Wednesday, November 16, 2011
Although Vicki Van Hout has been announcing that when time comes to introduce herself, all she’ll say is “I have nothing,” she actually does say a lot. She apologizes for not having any images or video (to which Margie disagrees as she brought some with her to Bundanon), and launches straight into describing her practice and where she learned to dance.
“Much of our work is a result of collective embodied knowledges,” she says. She learned to dance at National Aboriginal and Islanders Skills Development Association (NAISDA) Dance College, and went to Martha Graham school. She also learned Horton technique from T Ross, and Hawkins from Cathy Ward.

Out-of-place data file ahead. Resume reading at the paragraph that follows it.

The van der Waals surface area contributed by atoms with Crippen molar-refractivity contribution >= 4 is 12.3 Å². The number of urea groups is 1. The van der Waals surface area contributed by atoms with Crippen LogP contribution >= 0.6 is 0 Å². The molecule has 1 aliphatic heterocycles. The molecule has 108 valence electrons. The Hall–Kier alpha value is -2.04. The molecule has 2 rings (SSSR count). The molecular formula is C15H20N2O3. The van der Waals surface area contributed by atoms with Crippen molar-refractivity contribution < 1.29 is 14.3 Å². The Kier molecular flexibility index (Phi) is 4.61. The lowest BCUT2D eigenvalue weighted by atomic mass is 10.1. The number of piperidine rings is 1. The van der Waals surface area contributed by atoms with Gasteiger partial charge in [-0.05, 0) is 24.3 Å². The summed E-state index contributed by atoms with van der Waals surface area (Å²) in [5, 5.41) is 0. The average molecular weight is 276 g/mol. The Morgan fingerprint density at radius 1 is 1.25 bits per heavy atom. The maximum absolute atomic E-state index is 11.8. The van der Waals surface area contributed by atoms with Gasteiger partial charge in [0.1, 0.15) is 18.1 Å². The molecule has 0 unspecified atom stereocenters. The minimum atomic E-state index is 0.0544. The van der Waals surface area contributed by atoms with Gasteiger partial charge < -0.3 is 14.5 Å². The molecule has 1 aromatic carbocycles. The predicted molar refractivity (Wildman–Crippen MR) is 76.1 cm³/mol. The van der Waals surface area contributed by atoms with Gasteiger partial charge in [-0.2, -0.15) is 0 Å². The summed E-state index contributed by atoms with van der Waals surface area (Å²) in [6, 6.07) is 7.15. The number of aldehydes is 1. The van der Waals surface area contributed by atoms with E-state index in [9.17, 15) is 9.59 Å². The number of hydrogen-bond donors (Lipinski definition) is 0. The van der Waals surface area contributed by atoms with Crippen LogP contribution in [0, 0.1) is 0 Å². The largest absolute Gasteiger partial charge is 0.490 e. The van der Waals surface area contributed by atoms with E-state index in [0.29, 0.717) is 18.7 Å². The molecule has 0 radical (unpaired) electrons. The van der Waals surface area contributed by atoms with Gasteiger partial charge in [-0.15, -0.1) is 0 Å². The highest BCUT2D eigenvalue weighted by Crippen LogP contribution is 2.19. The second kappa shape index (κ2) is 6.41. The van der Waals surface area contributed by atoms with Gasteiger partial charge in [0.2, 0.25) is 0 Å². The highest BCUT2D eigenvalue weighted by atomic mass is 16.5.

Steeped in Modern technique, she was advised by Performance Studies lecturer Amanda Card to change her career perspective. Instead of going from a westen standpoint, why doesn’t Vicki start from a cultural standpoint and see what can grow from there.
Vicki says, “Part of my work is political. I like comedy, I’m very lowbrow,” she lowers her voice to establish the joke. “But really, there’s a lot of sadness in our culture but we have a good sense of humor. There’s that stigma that we’re dumb that I want to move out of, and that habit that when we make work, it’s always sad, and we’re always a victim. I reference who we are now, so I make sure there’s a flavor of humor.”
“My raison d’etre really is I’m obsessed with trying to find and break boundaries,” she shares. She wants to work with how “we can be immersed by the land and by indigenous culture,” and is interested in the juxtaposition of wanting to be successful but having shame in that success. “It’s also about being afraid to boost ourselves up. Success seems to be vulgar,” she opines.